Perhaps the biggest hurdle (in discovering a pain-free formula) is that one person's bane is another person's boon. For example, relationship anarchy is the only way to go for some people, while strict polyfidelity is the only way to go for others. This is one of the reasons why "how to work through the difficulties without anyone getting hurt" is such a puzzling riddle.

Re:
Quote:
"Okay, so it comes back to communication. It seems like this is the cornerstone of polyamory. Maybe there is no answer beyond that. Then it would mean one has to learn to be honest with oneself first and then honest with others. It would mean that the goals of communication are understanding and respecting each other. But this then leads me to wonder how do you know that you have understood someone correctly or that you have been understood correctly? Respect or lack thereof is easier to notice, I think. Or is it? (I'm full of questions )"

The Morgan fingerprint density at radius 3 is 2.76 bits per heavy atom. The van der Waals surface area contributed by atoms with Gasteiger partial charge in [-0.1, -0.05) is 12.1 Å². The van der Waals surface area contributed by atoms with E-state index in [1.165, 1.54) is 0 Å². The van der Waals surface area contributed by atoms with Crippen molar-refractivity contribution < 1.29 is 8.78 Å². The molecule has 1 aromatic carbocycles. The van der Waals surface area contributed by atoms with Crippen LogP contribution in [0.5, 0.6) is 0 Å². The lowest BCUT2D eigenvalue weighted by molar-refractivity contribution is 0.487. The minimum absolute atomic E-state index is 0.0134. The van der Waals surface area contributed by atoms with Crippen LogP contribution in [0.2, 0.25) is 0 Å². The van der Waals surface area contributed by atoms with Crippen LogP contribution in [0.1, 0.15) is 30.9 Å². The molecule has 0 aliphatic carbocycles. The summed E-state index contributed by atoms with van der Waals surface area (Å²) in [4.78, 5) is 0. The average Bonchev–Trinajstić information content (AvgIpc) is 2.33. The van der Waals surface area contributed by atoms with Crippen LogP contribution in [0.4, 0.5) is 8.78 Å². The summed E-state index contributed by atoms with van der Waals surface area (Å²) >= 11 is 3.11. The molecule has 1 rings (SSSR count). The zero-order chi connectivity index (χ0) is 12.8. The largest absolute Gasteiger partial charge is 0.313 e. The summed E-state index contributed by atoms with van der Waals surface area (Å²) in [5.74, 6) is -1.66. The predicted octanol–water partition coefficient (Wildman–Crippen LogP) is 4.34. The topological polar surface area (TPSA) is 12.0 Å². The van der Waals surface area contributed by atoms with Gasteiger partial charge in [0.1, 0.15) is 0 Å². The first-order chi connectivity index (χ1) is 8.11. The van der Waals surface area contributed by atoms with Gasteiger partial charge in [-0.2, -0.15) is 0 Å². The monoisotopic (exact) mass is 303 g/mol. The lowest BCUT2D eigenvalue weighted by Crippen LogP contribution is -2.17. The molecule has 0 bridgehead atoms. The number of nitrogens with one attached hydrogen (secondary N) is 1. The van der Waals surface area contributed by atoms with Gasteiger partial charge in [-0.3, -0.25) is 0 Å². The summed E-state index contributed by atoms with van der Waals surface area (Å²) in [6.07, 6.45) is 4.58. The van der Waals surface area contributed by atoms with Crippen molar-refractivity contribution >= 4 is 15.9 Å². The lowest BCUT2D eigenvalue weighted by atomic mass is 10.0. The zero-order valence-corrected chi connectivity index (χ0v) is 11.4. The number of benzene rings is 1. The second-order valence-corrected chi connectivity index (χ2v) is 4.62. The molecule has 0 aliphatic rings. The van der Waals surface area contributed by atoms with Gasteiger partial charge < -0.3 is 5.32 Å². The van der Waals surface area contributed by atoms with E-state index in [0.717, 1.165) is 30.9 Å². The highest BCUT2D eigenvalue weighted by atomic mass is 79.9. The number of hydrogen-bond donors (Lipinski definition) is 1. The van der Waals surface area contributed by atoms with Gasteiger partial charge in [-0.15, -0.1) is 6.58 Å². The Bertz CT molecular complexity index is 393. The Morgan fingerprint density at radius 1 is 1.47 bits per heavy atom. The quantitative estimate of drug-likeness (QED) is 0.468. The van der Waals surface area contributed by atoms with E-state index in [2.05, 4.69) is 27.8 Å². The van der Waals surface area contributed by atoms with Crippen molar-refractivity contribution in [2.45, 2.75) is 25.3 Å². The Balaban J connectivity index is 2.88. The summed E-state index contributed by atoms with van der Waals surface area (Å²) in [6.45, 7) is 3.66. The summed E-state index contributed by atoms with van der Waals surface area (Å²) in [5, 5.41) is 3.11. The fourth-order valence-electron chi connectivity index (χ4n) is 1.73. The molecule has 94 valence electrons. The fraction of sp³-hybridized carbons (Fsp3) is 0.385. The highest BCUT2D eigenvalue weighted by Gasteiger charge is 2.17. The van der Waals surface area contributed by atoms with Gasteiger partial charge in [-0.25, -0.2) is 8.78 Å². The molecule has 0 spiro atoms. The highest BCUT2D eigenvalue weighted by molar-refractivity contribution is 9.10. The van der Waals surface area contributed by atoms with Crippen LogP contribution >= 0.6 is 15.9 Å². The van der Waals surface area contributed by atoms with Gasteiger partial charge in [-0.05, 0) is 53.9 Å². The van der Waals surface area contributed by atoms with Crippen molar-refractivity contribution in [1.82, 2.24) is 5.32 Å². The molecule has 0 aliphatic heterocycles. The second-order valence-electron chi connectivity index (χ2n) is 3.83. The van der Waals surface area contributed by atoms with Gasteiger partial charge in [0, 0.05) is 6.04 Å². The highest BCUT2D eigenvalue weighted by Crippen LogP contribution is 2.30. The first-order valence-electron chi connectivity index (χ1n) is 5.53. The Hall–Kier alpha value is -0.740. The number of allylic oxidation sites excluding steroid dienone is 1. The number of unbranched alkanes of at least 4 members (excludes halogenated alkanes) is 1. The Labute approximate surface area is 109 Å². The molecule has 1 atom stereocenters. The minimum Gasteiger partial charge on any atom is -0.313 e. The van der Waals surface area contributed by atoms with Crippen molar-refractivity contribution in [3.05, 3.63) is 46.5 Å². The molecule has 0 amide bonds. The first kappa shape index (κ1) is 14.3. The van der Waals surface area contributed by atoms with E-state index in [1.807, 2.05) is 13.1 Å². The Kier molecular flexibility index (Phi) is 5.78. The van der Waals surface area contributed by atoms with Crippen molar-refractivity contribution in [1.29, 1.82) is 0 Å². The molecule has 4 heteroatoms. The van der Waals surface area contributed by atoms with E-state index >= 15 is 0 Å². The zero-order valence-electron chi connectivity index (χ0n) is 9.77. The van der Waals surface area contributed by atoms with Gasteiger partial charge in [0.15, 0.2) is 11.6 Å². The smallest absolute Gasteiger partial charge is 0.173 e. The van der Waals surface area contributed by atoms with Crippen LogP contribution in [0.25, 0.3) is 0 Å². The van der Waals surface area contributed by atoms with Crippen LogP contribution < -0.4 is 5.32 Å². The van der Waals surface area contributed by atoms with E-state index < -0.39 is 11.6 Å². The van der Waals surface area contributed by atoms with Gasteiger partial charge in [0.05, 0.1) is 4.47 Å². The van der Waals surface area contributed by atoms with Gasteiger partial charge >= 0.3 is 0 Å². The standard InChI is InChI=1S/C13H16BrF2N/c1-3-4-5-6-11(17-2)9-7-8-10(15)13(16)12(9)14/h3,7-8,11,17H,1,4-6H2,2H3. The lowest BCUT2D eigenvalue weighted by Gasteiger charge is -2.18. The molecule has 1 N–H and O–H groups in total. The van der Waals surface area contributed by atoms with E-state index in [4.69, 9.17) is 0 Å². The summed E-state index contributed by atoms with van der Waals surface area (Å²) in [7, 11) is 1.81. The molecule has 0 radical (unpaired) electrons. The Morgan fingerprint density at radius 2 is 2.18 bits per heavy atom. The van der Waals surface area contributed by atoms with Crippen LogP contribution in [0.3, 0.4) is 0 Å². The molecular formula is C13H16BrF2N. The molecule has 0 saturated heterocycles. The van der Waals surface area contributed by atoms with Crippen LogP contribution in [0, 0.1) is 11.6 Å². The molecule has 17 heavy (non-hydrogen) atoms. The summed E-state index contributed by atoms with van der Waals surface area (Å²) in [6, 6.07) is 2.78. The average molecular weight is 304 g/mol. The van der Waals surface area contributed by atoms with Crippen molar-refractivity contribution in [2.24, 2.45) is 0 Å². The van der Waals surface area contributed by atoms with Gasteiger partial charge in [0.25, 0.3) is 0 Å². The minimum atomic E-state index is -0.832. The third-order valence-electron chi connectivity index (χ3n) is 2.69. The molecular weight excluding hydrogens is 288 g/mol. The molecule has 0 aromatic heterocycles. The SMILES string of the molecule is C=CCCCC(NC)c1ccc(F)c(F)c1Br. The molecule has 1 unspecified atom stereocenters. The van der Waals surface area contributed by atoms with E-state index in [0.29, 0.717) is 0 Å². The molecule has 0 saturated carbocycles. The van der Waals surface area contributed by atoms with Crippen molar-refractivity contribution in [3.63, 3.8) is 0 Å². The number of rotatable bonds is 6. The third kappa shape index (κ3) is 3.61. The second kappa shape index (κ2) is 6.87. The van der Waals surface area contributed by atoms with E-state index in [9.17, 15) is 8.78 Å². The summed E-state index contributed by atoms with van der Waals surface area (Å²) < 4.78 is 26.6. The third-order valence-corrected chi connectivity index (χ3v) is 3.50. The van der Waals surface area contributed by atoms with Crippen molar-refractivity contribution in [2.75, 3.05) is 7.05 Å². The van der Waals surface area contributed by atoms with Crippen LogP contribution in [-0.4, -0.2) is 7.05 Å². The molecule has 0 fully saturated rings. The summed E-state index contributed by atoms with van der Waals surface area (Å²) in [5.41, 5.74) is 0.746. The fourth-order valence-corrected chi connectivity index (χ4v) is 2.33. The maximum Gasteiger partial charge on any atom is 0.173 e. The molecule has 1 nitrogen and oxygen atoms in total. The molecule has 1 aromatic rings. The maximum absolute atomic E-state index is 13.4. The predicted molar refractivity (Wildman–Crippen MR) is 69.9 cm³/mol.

Well look, you're on the right track. I can't guarantee that communication is "The Answer," but so far it looks like it's probably "The Main Answer" at least and most polyamorists would agree about that.

One of the biggest obstacles in communication is it only works if both (or however many) people engaged in the conversation are doing their level best to be honest (and considerate), improve how they communicate (by research as well as trial and error), and become good listeners as their top priority (good talkers as their second priority). Of course if at least one person refuses to try to communicate at all, then there will be a problem.

How do you know that you have understood someone correctly or that you have been understood correctly? You don't (to a 100% certainty), but you can greatly improve your odds by repeating back to the person what they just said -- in your own words -- and ask if that's what they meant. (And you can ask them to do likewise for you.)

Is respect or the lack thereof is easier to notice? Usually but not always. Here again, repeating back to the person what it is that they just said (in your own words), and asking them for confirmation or correction, may defuse the sarcasm they may have been using and convince them to re-state themselves in a more respectful manner. People often reciprocate when a good behavioral example is offered to them.